Oh boy! I wonder what his major announcement will be! Surely, it’s not that he plans to run for U.S. Senate!However, the bid is not officially confirmed, and there are two reasons to be skeptical. 1) Kid Rock is a known flip-flopper. In 1998, the musician declared “I wanna be a cowboy,” though we have yet to see any evidence that he actually accomplished this goal after nearly two decades, and 2) As Consequence of Sound notes, “While Richie has expressed an interest in politics, it’s entirely possible, and likely probable, he’s not actually running for office. His campaign’s webstore is hosted on Warner Bros.’s website, suggesting the rocker is parlaying recent speculation into a marketing opportunity for a new music project.”If Rock is serious about running for Michigan’s Senate, he’d be up against incumbent Debbie Stabenow (D), as Kid Rock, though he identifies as a “Libertarian” (a.k.a. a Republican who likes to smoke pot), is a big supporter of Donald Trump. In the past, Rock has previously campaigned for the 45th president, sold merchandise for him, visited him in the White House, and generally just won’t hop off his dick. Ironically, if Kid Rock were to run for office, he may have to face-off against his good buddy, Ted Nugent, who is also considering running for office, because the bar for political standards is literally flush with the ground.[H/T Consequence of Sound] A few moments later, Kid Rock then posted this cryptic follow-up: Ah, yes, Kid Rock. What do you think when you hear the name? Do you think of the genius musician who heavily sampled the iconic “Sweet Home Alabama” in his song about growing up in Northern Michigan, or the genius lyricist who, in the very same song, rhymed the word “things” with “things,” making for an actually 100% perfect rhyme? #legendaryMaybe, your first instinct when you hear the name of the musician who penned such classics as “Cucci Galore” and “Bawitdaba”—the latter of which is mostly filled with incoherent babbling in between rants on the IRS and references to “porno flicks”—is, “Get that man into political office ASAP!” If you fall into this category, then buckle up, because you’re about to have a great day. Today, Robert Ritchie, the actual name of the celebrated and beloved musician that is Kid Rock, more or less announced that he would be running for U.S. Senate.A website for Kid Rock’s apparent senatorial run, www.kidrockforsenate.com, went live today, which, I shit you not, only features a picture of Kid Rock next to a taxidermied deer, the lone phrase “ARE YOU SCARED?”, a link to a gift shop with predictably horribly rendered gear, and a poorly designed GIF that alternates between phrases like “PIMP OF THE NATION,” “BORN FREE,” and “IN ROCK WE TRUST.” Inexplicably, the GIF also features the phrases “PARTY TO THE PEOPLE,” “WELCOME TO THE PARTY,” and “I’LL ROCK THE PARTY” back to back, just to really hammer home Rock’s affinity toward both political parties and drinking-a-bottle-of-Southern-Comfort-and-waking-up-in-your-neighbor’s-bushes-naked parties.Clearly, the outpour about this new website got back to Kid Rock, as he then went to post on Twitter this:
Sign up for our COVID-19 newsletter to stay up-to-date on the latest coronavirus news throughout New York Long Island’s own Natalie Portman stars in the upcoming superhero film “Thor.”She’s played a ballerina, a queen, a stripper and two famous Annes (Frank and Boleyn). She was named one of the 50 Most Beautiful People by People Magazine. She won the Academy Award for her performance in the psychological thriller Black Swan, along with a Golden Globe and several other major accolades.Yet during one of her nearly 20 David Letterman Show appearances, Natalie Portman told the host, “I’ll always still be a kid from Long Island.”Portman, who was born in Jerusalem and lived there until age 3, spent most of her formative years in Jericho, attending Solomon Schechter Day School in Glen Cove, and graduating in 1999 from Syosset High School, where she was valedictorian and also voted “Most Likely to Win Jeopardy.”“Natalie was brilliant in every subject,” says Jill Goldberg, her guidance counselor at Syosset High School when the actress was still known by her given name, Natalie Hershlag (Portman is her grandmother’s maiden name). “She balanced her work here with her professional life seamlessly, maintaining a flawless average. She’s just a brilliant, remarkable person, inside and out. I absolutely adore her.”Portman studied ballet and modern dance at the American Theater Dance Workshop in New Hyde Park and attended the Usdan Center for the Creative and Performing Arts in Wheatley Heights. Her road to stardom began at age 10, when she was “discovered” at an LI pizza parlor by a Revlon scout looking for child models.By age 12, Portman was cast in her first film, Leon: The Professional. Roles followed in Heat (1995), Beautiful Girls (1996) and Mars Attacks! (1996). But despite her busy career, academics always came first—a value instilled by her parents, Dr. Avner Hershlag, chief of North Shore-LIJ’s Center for Human Reproduction, and Shelley Hershlag, an artist.“Natalie’s parents didn’t let her work on major films during the school year,” says Goldberg. “They valued education very highly.”They made an exception for Portman’s starring role on Broadway in The Diary of Anne Frank during her high school junior year. Natalie’s grandfather’s parents and his younger brother were killed in concentration camps, making it extremely personal.Promoting the play on the Today Show in 1997, she told Matt Lauer, “I read the diary at 12, and it’s very close to my own family history. It’s very important to remind people of the wrongs of racism and hatred.”During her senior year, Portman reached superstardom as Queen Amidala in Star Wars Episode 1: The Phantom Menace, famously missing its premiere to study for finals.Her studiousness paid off. Portman graduated with a 4.0 average from Syosset High and continued her education at Harvard, majoring in psychology. At the time, Portman said, “I don’t care if [college] ruins my career. I’d rather be smart than a movie star.”The actress lived for a time in Sea Cliff, where longtime resident and Bart’s Barber Shop owner Joseph Mazzeo once cut her hair. “She came in with her mom, and I had no idea who she was,” Mazzeo recalls. “She was growing her hair out, and she said, ‘Give me a Mohawk.’” He later learned that she’d shaved her head for a movie roll. “Her mom looked nervous,” Mazzeo says, “but Natalie told me, ‘I bet you think I’m 14, but I’m 24.’”Portman, now 32, reprises her role as astrophysicist Jane Foster in Marvel’s Thor: The Dark World, debuting this month—and her science cred isn’t fiction. In high school, Portman co-authored a paper titled “A Simple Method to Demonstrate the Enzymatic Production of Hydrogen from Sugar,” which earned her semifinalist honors in the prestigious Intel Science Talent Search. She continued her distinguished science career at Harvard, contributing to a study on memory called “Frontal Lobe Activation during Object Permanence.”She may still be “just a kid from Long Island,” but with her brains, beauty and killer-acting chops, she’s done LI proud.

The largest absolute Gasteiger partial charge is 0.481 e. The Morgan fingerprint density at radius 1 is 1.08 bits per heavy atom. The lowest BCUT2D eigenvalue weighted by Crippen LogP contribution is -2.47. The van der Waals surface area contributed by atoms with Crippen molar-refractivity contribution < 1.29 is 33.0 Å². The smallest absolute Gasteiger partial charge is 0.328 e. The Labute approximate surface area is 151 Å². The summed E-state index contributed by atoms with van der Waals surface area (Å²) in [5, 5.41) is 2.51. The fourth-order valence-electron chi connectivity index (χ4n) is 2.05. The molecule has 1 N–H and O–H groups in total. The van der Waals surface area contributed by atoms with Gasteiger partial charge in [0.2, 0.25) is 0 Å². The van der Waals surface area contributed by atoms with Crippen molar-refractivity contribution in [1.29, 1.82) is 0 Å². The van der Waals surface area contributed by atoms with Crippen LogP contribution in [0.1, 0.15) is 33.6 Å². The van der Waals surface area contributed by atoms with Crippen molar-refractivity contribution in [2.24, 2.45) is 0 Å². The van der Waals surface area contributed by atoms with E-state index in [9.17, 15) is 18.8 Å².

“During the year, we reduced fixed income investments and increased investments in real asset classes,” he said. “We continued to diversify our real estate investments abroad and invested in new properties in Frankfurt, Berlin and Amsterdam, among other places.”The market value of Ilmarinen’s portfolio rose to €37.2bn by the end of December, from €35.8bn a year earlier.Equities were the best performers among the main asset classes despite market volatility, Ilmarinen reported, returning 6.5%.Investments in listed Finnish equities returned more than 15% in 2016, Ritakallio said, adding that US and emerging economy equities had also performed well.“However, investments in other European equities and shares lowered the overall return on the equity portfolio,” he added.Solvency capital was 29.2% of the technical provisions in 2016 compared to 29.6% the year before, and the solvency position remained at two times the solvency limit.Ritakallio also said implementation of Finnish pension reform had got off to a smooth start at the company.“It will be interesting to see how the reform will impact retirement in the long run and how Finns will make use of the new pension types,” he said. Finland’s second largest pensions insurer Ilmarinen recovered from early losses to report 4.8% in overall investment returns for 2016.The return was lower than 2015’s 6% gain, with European equities a drag, according to Timo Ritakallio, president and chief executive of Ilmarinen.“The Brexit referendum and the US presidential election fuelled political uncertainty, causing stock price volatility,” Ritakallio said. “Against this challenging backdrop, we reached a reasonably good investment return.”Ritakallio said the “good” full-year result was attributable to Ilmarinen’s long-term investment strategy, as well as diversifying investments both geographically and across various asset classes.